Generally speaking, the modern journalist, and especially campaign reporters, want to be friends with and trusted colleagues to those in political power — “part of the team,” as Kurtz put it.  The price for that acceptance is refraining from making those in political power look bad (the rule which Reston unintentionally, and with great remorse, violated), and instead serving as amplifying tools to make them look good. And it’s a price that most journalists are not just willing, but vigorously eager, to pay.  It defines the role the modern journalist now plays.”

4.  Obama is definitely the lesser of two evils:

With these fundamental distinctions in mind, we have the tools for a deep understanding of the contest between Obama and McCain. Obama is a thoughtful and articulate man who attempts to present issues, indeed would likely be a black FDR dedicated to the public order, a functional system of checks and balances, a restoration of privacy and end to the quest for an empire in the middle east. McCain is the opposite. He conducts a scurrilous campaign of lies and innuendo. He promises “victory” in Iraq which means the subjugation of the Iraqi people and the absorption of the Islamic countries into the American empire. His claim that “redistribution of wealth equals socialism” is the major tenet of the view that any progressive legislation, e.g. an income tax, is totalitarianism. In other words, McCain belongs to that extreme right wing that wants to abolish the entire spectrum of politics of a modern republic.

So if you add-up the things that McCain is devoted to: the destruction of the politics of a republic and the construction of an empire of nation-states based on corporate and military power you have precisely the fundamental tenets of fascism.

I submit to you the choice is profound: Obama gives us a continuation of the imperialist, hegemonic, corporate republic that has made life for so many of us very comfortable (and for many millions misery). McCain offers us the end of modern enlightenment politics and the establishment of a fascist state; and, ultimately, our own destruction.”

5. “12 reasons to reject Obama and support McKinney/Nader [click on link]

The intellectuals who, in the name of ‘realism’, support a politician who publicly and openly embraces new wars, billionaire bailouts and for profit, private sector-run health programs are repudiating their own claims as ‘responsible critics’.  They are what C. Wright Mills called ‘crackpot realists’, abdicating their responsibility as critical intellectuals.  In purporting to support the ‘lesser evil’ they are promoting the ‘greater evil’: The continuation of four more years of deepening recession, colonial wars and popular alienation.  Moreover, they are allies of the mass media, major parties and the legal system which has marginalized or outright excluded the alternative candidates, Ralph Nader and Cynthia McKinney, who do speak out and oppose the war, the pro-Wall Street bailouts and propose genuine large-scale public investment in the domestic economy, a universal single payer health program, sustainable and pro-environment economic policies and large-scale, long-term income redistributive policies.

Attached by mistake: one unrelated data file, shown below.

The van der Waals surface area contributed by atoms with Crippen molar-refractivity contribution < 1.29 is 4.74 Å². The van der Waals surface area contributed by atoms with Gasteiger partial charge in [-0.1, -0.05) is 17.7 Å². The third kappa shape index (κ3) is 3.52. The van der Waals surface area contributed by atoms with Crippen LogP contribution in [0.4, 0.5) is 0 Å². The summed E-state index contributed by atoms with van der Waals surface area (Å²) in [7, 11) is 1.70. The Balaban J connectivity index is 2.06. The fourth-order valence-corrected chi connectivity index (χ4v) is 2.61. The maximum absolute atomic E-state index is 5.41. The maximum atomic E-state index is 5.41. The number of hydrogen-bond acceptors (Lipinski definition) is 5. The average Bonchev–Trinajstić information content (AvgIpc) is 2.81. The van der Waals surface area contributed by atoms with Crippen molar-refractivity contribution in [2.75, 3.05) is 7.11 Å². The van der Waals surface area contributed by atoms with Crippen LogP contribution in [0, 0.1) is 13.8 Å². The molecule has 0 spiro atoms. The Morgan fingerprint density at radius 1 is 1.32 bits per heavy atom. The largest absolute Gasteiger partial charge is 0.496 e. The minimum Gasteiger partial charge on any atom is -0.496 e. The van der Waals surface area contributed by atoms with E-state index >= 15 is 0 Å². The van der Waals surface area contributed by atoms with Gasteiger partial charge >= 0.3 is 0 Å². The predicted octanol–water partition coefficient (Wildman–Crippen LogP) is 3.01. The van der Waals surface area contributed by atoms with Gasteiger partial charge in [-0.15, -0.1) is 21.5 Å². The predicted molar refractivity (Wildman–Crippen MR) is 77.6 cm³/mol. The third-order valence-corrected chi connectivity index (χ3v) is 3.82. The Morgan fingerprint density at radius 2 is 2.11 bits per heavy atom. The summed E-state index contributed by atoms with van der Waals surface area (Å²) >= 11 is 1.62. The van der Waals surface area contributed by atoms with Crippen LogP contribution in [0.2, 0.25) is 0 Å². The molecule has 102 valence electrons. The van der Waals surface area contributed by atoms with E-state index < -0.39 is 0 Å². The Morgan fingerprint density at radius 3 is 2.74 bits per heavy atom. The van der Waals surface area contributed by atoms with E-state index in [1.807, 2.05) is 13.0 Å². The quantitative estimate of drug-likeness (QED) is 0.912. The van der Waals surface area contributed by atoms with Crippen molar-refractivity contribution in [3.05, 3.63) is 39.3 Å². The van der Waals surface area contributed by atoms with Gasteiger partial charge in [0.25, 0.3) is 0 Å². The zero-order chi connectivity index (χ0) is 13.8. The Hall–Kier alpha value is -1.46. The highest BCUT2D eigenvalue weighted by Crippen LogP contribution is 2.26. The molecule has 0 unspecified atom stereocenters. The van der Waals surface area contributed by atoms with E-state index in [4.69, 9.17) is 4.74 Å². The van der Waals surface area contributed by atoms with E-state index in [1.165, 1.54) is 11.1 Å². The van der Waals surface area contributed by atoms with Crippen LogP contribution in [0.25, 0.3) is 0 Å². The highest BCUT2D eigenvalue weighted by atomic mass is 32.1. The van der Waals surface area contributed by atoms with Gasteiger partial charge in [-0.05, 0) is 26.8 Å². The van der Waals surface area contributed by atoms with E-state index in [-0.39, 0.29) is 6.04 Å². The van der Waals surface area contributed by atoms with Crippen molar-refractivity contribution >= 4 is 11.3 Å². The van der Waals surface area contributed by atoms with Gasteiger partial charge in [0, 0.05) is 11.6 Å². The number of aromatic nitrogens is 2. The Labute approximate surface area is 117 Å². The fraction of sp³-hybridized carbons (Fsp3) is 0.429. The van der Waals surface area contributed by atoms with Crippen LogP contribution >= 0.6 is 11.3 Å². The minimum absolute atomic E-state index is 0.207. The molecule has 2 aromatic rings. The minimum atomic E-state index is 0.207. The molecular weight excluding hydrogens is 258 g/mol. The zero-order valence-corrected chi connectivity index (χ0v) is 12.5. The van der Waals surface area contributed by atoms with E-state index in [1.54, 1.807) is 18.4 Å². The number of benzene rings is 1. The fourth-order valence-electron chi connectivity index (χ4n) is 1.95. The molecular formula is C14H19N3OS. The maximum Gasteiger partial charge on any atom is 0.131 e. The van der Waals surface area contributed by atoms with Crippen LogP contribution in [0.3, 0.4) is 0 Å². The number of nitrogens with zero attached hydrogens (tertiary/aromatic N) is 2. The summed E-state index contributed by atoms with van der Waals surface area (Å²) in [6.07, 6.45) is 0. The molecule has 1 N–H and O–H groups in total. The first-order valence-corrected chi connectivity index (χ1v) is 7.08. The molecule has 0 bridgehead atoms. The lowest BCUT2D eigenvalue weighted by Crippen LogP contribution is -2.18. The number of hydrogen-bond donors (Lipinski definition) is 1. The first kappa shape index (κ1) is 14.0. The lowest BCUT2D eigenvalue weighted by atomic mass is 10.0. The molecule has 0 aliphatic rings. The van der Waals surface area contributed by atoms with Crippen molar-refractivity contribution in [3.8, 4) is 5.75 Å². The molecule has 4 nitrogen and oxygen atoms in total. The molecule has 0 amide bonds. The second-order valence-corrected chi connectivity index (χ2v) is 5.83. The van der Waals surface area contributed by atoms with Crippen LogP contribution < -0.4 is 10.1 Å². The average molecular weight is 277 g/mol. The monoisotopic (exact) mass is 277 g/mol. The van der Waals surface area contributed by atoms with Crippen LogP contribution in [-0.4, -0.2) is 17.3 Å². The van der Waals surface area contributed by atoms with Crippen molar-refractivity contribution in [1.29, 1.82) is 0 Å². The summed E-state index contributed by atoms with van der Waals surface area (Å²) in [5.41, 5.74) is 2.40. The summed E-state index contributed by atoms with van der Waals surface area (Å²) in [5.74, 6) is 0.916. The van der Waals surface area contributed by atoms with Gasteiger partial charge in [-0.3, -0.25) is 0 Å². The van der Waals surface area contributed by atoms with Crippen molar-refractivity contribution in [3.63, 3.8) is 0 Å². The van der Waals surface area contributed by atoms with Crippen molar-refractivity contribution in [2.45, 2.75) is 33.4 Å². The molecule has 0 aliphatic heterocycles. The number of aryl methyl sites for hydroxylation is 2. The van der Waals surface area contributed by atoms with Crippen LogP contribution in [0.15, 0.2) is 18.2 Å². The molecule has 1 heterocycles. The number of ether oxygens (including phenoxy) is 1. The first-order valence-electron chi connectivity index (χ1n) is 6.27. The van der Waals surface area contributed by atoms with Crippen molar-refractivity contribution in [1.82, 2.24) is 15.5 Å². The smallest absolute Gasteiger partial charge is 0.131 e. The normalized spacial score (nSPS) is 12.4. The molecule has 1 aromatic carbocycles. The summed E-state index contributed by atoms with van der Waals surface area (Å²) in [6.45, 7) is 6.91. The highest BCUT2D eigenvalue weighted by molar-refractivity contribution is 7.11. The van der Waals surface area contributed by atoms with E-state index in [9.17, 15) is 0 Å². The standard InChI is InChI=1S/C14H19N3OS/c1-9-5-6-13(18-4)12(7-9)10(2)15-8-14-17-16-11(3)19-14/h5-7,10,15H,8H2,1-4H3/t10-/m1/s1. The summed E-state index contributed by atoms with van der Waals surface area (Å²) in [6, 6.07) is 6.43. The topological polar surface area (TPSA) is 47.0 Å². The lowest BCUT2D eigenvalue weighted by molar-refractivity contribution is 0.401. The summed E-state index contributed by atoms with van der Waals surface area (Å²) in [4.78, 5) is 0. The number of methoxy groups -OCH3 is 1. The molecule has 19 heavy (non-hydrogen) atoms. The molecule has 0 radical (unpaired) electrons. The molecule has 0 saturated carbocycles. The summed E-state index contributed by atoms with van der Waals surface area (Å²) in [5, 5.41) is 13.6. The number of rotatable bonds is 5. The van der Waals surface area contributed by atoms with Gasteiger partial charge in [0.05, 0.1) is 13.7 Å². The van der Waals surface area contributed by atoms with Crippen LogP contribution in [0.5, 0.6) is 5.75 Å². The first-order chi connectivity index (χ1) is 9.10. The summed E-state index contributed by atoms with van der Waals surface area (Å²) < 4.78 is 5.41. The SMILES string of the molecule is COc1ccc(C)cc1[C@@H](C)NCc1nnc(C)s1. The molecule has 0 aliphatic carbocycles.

What is crass and unacceptable is the argument of these intellectuals, (an insignificant pimple on the Democratic donkey’s rear-end)that for a single moment believe that their ‘critical support’ of the Obama political machine will open space for radical ideas.  The Zionists and civilian militarists totally control Obama’s war policy in the Middle East:  There will be no space for peace with Iran, Palestine, Pakistan, Afghanistan or Iraq.  Wall Street controls the Obama’s financial policy:  There will be no space for some Cambridge progressive to sneak in a handout for families losing their homes.

If multi-million trade union treasuries have spent a hundred million dollars on each presidential campaign  have failed to secure a single piece of progressive legislation in over 50 years, isn’t it delusional for our progressive ‘public intellectuals’ to imagine that they, in their splendid organizational isolation, can ‘pressure’ President Obama to renounce his advisers, backers and public defense of military escalation, to see his way to peace with Iran and to promote social justice for our workers and unemployed?”

Leave a Reply

Fill in your details below or click an icon to log in: Logo

You are commenting using your account. Log Out /  Change )

Google photo

You are commenting using your Google account. Log Out /  Change )

Twitter picture

You are commenting using your Twitter account. Log Out /  Change )

Facebook photo

You are commenting using your Facebook account. Log Out /  Change )

Connecting to %s


%d bloggers like this: